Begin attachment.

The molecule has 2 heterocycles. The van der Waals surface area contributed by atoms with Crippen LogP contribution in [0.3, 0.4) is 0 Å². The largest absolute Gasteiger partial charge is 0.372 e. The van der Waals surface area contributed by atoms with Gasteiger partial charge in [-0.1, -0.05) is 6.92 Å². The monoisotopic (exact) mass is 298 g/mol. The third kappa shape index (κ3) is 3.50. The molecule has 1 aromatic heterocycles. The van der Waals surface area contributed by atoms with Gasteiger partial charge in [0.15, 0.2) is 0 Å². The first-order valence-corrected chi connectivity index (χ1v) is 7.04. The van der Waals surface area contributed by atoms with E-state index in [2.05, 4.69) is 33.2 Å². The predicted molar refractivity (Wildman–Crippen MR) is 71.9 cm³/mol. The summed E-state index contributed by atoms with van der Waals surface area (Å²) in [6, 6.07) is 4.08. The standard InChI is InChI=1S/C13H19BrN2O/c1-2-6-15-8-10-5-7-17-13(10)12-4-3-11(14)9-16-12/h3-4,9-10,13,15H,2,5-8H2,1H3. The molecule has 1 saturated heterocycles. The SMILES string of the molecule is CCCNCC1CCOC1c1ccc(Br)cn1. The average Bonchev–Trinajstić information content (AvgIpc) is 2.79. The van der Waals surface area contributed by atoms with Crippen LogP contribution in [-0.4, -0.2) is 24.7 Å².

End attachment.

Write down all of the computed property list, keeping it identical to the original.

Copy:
The molecule has 2 heterocycles. The van der Waals surface area contributed by atoms with Crippen LogP contribution in [0.3, 0.4) is 0 Å². The largest absolute Gasteiger partial charge is 0.372 e. The van der Waals surface area contributed by atoms with Gasteiger partial charge in [-0.1, -0.05) is 6.92 Å². The monoisotopic (exact) mass is 298 g/mol. The third kappa shape index (κ3) is 3.50. The molecule has 1 aromatic heterocycles. The van der Waals surface area contributed by atoms with Gasteiger partial charge in [0.15, 0.2) is 0 Å². The first-order valence-corrected chi connectivity index (χ1v) is 7.04. The van der Waals surface area contributed by atoms with E-state index in [2.05, 4.69) is 33.2 Å². The predicted molar refractivity (Wildman–Crippen MR) is 71.9 cm³/mol. The summed E-state index contributed by atoms with van der Waals surface area (Å²) in [6, 6.07) is 4.08. The standard InChI is InChI=1S/C13H19BrN2O/c1-2-6-15-8-10-5-7-17-13(10)12-4-3-11(14)9-16-12/h3-4,9-10,13,15H,2,5-8H2,1H3. The molecule has 1 saturated heterocycles. The SMILES string of the molecule is CCCNCC1CCOC1c1ccc(Br)cn1. The average Bonchev–Trinajstić information content (AvgIpc) is 2.79. The van der Waals surface area contributed by atoms with Crippen LogP contribution in [-0.4, -0.2) is 24.7 Å².